Why marathon races are lucrative

Sunday, March 13th, 2022 23:17 | By
Ruth Chepngetich Photo/Courtesy

Ruth Chepngetich just set a monetary record by winning the highest ever prize at the Nagoya Women's Marathon. A stunning Ksh 28.5 million.

The 27-year-old crossed the line at Vantelin Dome Nagoya in 2 hours, 17 minutes, 18 seconds. What has shocked the athletic community is actually the cashed-in prize more than her athletic ability.

What also comes to mind, especially marathons enthusiasts is why exactly are marathon races so lucrative.

Primarily, these long-distance races are so expensive, time-consuming, and in-demand that companies are spending money on them either for the prestige and the advertising of a permanent corporate sponsorship, or just to get a simple, lucrative return on investment.

Some of the elite races charge participants different fees from selection lotteries to registration costs. And these charges can be quite hefty. The bigger the race, the bigger the cost. Hence a boost in profits will automatically guarantee a high payout for the winners.

Races that also run in the name of a charity can attract big sponsors who want to give back to the community and benefit from supporting a good cause.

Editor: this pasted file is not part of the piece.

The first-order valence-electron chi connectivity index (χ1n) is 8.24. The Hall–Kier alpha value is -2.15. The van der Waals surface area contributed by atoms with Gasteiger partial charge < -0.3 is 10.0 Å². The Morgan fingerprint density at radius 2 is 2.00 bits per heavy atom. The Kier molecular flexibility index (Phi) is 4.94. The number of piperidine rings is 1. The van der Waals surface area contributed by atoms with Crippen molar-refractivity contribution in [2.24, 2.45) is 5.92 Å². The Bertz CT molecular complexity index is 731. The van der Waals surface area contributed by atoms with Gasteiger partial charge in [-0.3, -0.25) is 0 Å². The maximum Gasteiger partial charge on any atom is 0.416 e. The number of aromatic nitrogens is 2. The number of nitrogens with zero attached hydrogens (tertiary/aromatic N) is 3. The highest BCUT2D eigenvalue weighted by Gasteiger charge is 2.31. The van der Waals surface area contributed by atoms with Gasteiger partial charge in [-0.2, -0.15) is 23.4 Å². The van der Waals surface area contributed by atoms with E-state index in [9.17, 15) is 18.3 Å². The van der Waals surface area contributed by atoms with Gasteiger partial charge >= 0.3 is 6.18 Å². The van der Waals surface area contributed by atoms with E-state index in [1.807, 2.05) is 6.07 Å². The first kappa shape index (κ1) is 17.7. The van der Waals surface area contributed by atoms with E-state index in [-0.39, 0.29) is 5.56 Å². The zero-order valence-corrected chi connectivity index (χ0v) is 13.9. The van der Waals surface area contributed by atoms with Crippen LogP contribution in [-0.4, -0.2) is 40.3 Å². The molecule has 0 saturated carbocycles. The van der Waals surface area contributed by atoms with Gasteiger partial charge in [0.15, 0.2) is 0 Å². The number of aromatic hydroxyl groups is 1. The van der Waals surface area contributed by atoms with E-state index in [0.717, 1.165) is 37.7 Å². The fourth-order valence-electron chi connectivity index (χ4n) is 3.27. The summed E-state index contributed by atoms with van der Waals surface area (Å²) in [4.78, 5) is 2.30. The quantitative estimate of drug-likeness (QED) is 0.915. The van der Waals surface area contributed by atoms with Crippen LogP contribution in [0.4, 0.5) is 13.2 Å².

Some of the world's biggest marathons attract people from all over the world. That means big money for local economies. For example, roughly 30% of the drawing applicants accepted to run in the 2022 Nagoya Women's Marathon were international runners.

Runners who come from outside the hosting metropolitan area inject a lot of money into hotels, food, and entertainment.

It's quite true to say that marathon racing is more than a century old; this being the case, participation numbers have increased wildly in the past decade. As more people embrace the health benefits of running, along with its low-cost and minimal barriers to entry, marathon organizers are shaping up to see their numbers continue to grow each year.

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